According to a third embodiment, a diverter valve assembly is comprised of a valve body with multiple inlet and outlet ports, and incorporates one or more of a flow regulator, a flow meter, and a check valve. The diverter valve assembly of this embodiment provides relatively low fluid pressure drop for a given volume of fluid throughput.

These and other objects, advantages, and features of the invention will be readily understood and appreciated by reference to the detailed description of the invention and the drawings.

BRIEF DESCRIPTION OF THE DRAWINGS

FIG. 1 is an isometric view of one embodiment of the diverter valve.

FIG. 2 is an exploded of one embodiment of the diverter valve.

FIG. 3 is a sectional view of one embodiment of the diverter valve.

FIG. 4 shows one embodiment of a stationary disk.

FIG. 5 shows one embodiment of a movable disk.

FIG. 6 shows one embodiment of a valve stem.

FIG. 7 shows one embodiment of a seal.

FIG. 8 shows one embodiment of a retainer.

FIG. 9 shows a graph of flow rates through one embodiment of the diverter valve assembly.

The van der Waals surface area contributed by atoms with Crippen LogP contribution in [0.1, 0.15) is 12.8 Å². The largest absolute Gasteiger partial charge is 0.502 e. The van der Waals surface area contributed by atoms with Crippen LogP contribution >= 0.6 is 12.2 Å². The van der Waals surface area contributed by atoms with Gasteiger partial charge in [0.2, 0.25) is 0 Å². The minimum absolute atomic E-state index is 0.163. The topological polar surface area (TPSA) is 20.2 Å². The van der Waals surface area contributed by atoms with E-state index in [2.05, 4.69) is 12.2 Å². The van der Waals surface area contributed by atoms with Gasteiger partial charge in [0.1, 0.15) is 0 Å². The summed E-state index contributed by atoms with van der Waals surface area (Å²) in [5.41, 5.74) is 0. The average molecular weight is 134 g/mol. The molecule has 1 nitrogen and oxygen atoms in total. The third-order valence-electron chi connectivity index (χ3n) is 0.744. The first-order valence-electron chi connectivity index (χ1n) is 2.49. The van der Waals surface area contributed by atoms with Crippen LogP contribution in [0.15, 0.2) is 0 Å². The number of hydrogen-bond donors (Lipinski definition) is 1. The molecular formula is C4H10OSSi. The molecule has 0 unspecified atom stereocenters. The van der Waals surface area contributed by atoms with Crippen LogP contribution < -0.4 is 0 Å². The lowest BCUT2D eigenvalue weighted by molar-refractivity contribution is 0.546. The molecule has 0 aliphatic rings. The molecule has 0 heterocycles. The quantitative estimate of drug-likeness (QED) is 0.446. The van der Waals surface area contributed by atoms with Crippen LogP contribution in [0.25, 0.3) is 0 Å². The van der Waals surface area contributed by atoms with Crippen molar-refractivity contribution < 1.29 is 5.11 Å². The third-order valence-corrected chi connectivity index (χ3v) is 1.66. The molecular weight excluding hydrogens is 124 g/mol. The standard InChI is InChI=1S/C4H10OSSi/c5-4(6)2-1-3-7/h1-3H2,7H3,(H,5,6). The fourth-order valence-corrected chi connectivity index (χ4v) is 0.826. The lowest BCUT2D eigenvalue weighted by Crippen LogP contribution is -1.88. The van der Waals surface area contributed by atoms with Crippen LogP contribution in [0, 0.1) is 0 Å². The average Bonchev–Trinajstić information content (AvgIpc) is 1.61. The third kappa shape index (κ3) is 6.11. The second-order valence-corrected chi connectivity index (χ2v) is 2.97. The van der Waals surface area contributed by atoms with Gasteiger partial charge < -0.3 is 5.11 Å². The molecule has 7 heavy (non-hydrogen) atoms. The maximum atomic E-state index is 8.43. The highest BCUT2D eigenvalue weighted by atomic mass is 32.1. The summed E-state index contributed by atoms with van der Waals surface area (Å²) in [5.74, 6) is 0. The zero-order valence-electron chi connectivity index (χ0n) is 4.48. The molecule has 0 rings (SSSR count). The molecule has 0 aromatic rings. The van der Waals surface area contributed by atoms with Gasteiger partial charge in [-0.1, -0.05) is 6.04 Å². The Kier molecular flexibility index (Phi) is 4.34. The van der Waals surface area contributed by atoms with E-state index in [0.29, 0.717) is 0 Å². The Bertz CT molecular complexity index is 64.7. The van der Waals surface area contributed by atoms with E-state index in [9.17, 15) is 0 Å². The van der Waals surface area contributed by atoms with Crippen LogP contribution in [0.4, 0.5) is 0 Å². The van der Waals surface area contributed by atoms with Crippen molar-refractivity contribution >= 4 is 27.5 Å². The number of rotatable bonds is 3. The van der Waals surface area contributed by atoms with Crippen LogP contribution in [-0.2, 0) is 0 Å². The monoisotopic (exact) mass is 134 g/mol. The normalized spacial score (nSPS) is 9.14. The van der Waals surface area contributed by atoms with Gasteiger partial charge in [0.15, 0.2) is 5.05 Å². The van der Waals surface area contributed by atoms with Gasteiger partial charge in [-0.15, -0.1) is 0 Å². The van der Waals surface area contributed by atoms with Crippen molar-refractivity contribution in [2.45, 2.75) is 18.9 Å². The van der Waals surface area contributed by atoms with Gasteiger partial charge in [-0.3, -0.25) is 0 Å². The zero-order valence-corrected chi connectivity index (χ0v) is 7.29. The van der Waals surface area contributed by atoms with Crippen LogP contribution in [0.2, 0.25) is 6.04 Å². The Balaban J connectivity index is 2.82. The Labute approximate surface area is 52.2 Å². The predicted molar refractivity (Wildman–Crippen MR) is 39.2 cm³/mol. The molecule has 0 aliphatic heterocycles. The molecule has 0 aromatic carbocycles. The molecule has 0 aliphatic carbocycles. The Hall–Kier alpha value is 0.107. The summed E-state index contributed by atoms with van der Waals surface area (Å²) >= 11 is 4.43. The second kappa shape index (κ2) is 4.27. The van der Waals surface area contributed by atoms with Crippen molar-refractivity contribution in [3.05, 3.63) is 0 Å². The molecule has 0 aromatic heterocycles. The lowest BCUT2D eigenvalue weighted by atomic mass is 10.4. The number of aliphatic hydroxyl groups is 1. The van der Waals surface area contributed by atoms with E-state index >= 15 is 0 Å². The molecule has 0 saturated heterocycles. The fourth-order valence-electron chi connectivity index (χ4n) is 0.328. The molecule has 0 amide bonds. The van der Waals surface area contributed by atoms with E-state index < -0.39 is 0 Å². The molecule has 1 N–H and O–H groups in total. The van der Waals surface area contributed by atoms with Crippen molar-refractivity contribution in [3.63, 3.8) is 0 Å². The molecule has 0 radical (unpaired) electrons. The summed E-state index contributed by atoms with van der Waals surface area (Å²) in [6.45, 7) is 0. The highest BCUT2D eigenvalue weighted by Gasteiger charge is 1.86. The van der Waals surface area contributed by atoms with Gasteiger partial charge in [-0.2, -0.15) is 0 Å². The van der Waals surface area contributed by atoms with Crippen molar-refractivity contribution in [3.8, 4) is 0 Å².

DETAILED DESCRIPTION OF THE ILLUSTRATED EMBODIMENT

Referring to FIG. 1, the diverter valve assembly 10 of the present invention is comprised of valve body 12, valve stem 70, and retainer 80. Valve body 12 is further comprised of primary inlet 20, primary outlet 30, secondary outlet 40, secondary inlet 50, and valve housing 100. Primary inlet 20 is adapted to be coupled with a fluid source, such as a water supply line. Primary outlet 30 is adapted to be coupled with a fluid fixture, such as a faucet, shower head, tap, spout, spigot, or any other fluid fixture known in the art. Secondary outlet 40 and secondary inlet 50 are adapted to be coupled with a fluid treatment system. Herein, the phrase “coupled with” is defined to mean directly connected to or indirectly connected through one or more intermediate components. Such intermediate components may include piping, hose, tubing, fittings, couplings, or any combination thereof.